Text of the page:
What about the cost of people losing their jobs because they cant access the health care needed to maintain that job?

What about the cost of lives ruined by the consequences of illnesses we have the knowledge and tools to treat who cant access that care because they are poor?

What about the people who have died who didn’t have to?

What about those yet to die?

Senator McNally so much could be gained.  So much is now being lost.  What we are talking about is far more than what category you put the hospital money in.  It is not just a question of what we can afford to do (which we can 100% of 100% leaves nothing for Tennessee to pay) but most very importantly what we cant afford not to do.

Senator McNally I have never heard your plan or the plan of anyone who argues against Insure Tennessee.  Surely you would not have us do nothing while people get sick, while lives are ruined, while our health care system is under attack, while people die that don’t have to.  Surely not.

Please reconsider your position Senator McNally.  It is time, long past time to Insure Tennessee.

Yours truly,

Larry Drain

The fight for Insure Tennessee

March 25, 2015 by

Insure Tennessee has resurfaced, thanks to some courageous senators in the Tennessee State Senate. In an hour it goes before a Senate Health Committee trying to survive the next step in the process. The papers today say it still faces serious obstacles. It is time for everyone to redouble their efforts and push even harder. In the end it is about whether or not justice will be found for so many Tennesseans that have waited so long. It is about so many lives unnecessarily ruined and so many more that need not be ruined.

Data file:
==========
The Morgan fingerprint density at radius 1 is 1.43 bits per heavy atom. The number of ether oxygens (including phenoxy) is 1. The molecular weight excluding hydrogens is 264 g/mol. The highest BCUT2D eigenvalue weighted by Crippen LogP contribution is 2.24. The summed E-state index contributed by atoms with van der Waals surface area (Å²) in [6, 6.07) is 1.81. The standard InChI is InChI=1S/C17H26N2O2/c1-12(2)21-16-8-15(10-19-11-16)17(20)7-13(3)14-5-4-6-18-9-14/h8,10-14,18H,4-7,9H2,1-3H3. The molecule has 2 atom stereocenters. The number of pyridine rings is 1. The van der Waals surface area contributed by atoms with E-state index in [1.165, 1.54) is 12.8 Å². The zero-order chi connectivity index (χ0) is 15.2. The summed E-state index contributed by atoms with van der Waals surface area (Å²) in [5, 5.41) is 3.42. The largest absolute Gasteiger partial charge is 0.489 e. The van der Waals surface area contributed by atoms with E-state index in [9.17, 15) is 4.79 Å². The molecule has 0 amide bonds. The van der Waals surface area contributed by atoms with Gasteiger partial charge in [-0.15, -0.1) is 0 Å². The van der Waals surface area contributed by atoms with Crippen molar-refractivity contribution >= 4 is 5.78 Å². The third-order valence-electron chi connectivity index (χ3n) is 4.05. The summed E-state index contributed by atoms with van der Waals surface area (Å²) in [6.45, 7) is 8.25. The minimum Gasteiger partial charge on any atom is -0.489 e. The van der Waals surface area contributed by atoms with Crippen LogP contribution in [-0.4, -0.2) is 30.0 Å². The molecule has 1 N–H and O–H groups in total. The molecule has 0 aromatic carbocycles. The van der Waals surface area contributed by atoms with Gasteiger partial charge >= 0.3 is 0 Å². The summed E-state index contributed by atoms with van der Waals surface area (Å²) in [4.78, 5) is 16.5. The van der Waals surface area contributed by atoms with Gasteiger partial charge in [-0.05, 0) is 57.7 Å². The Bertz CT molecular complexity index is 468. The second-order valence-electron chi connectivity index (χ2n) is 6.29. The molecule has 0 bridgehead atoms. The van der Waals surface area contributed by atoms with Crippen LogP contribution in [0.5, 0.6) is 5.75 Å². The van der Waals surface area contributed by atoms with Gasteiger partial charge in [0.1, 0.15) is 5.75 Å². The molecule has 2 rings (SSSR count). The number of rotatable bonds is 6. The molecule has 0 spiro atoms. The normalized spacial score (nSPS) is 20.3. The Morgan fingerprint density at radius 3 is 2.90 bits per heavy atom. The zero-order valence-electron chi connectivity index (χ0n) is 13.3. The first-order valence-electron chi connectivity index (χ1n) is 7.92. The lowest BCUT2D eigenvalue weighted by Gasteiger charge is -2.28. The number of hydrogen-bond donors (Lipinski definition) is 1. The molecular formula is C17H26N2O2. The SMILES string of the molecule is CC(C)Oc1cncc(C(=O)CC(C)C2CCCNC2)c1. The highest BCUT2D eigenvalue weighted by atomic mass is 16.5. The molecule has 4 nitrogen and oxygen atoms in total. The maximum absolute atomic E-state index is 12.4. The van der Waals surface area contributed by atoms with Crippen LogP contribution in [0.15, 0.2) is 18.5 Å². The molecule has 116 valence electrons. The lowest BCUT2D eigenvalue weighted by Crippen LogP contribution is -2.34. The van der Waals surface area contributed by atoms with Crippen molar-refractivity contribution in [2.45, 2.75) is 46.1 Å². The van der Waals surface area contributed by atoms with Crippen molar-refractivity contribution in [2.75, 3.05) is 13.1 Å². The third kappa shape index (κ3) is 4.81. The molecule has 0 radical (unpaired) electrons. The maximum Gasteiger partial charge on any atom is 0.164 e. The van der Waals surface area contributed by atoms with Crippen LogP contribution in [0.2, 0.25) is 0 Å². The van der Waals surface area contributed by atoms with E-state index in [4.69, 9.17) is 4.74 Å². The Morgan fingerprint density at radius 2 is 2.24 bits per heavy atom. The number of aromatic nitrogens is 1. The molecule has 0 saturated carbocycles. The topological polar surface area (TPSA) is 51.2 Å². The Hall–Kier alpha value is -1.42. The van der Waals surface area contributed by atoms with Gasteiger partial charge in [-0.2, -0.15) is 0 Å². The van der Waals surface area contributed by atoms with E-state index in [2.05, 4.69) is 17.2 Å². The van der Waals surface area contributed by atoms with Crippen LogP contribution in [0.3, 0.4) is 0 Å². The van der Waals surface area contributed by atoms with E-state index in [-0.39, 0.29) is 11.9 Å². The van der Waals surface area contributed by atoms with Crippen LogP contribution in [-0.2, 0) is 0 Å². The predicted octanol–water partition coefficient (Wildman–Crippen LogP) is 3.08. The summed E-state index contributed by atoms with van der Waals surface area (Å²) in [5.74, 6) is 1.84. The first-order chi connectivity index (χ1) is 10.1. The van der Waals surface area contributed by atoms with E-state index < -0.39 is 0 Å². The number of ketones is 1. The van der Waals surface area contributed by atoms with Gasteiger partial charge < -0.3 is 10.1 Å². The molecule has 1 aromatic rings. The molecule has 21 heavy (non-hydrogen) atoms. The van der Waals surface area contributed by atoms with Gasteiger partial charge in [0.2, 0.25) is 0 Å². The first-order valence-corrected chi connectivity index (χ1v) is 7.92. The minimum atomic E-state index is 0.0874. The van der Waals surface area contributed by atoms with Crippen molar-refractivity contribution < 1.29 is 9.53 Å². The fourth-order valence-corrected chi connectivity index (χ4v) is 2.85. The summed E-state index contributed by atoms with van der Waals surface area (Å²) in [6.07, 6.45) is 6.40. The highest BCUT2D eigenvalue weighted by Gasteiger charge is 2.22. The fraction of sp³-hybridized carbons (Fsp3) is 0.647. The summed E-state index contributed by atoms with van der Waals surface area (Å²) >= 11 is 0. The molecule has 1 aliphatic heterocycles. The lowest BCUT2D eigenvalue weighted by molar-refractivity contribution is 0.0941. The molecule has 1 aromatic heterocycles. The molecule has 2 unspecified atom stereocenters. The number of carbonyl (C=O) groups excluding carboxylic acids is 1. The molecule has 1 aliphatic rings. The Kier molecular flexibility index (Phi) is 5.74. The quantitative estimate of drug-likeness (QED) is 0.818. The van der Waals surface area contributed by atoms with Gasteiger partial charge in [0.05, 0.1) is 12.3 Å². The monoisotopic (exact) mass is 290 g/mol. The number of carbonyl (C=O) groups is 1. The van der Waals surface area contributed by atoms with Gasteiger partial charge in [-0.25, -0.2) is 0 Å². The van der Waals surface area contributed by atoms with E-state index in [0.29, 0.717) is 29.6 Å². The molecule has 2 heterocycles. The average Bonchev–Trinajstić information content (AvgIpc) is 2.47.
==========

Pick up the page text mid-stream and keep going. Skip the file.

The argument in Tennessee is not about competing models of care. Despite all the high sounding rhetoric there are no competing models. It is an argument for care versus a feverish search to make abandonment a political, financial and moral value. It is not about how to care, but rather or not to care at all. In the end it is about making turning your back on the more needy and more vulnerable amongst you a virtue and political necessity.

If it is about abandonment it is about the everyday, deep in the pit experience of terror. It is terror not just of the sickness or challenges you face, but a terror borne of the spirit killing certainty that when you are the most vulnerable, the most fragile, the most needy that no one will be there. It is in the recognition that because of your poverty, because of where you live, because of many things, most of which you have no control that for some inexplicable reason it is against the rules for you to get the help you need. 

It is about a system that says because of your financial status you will most likely die earlier than your fellow citizens.